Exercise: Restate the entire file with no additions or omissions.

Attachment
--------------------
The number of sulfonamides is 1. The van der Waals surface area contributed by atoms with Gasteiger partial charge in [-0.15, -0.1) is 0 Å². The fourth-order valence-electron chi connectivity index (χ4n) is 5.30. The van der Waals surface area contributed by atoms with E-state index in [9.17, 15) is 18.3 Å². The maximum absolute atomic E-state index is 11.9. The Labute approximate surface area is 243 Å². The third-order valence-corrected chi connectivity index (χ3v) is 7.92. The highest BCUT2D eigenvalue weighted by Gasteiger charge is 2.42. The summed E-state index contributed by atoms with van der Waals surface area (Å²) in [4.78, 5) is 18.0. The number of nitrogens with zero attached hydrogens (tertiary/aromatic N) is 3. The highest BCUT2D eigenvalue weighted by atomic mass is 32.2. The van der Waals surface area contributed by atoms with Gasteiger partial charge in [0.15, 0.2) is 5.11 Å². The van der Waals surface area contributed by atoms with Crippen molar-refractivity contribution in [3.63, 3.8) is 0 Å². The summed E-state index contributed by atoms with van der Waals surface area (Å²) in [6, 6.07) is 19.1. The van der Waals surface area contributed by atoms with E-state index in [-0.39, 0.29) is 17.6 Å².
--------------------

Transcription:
The number of sulfonamides is 1. The van der Waals surface area contributed by atoms with Gasteiger partial charge in [-0.15, -0.1) is 0 Å². The fourth-order valence-electron chi connectivity index (χ4n) is 5.30. The van der Waals surface area contributed by atoms with E-state index in [9.17, 15) is 18.3 Å². The maximum absolute atomic E-state index is 11.9. The Labute approximate surface area is 243 Å². The third-order valence-corrected chi connectivity index (χ3v) is 7.92. The highest BCUT2D eigenvalue weighted by Gasteiger charge is 2.42. The summed E-state index contributed by atoms with van der Waals surface area (Å²) in [4.78, 5) is 18.0. The number of nitrogens with zero attached hydrogens (tertiary/aromatic N) is 3. The highest BCUT2D eigenvalue weighted by atomic mass is 32.2. The van der Waals surface area contributed by atoms with Gasteiger partial charge in [0.15, 0.2) is 5.11 Å². The van der Waals surface area contributed by atoms with Crippen molar-refractivity contribution in [3.63, 3.8) is 0 Å². The summed E-state index contributed by atoms with van der Waals surface area (Å²) in [6, 6.07) is 19.1. The van der Waals surface area contributed by atoms with E-state index in [-0.39, 0.29) is 17.6 Å².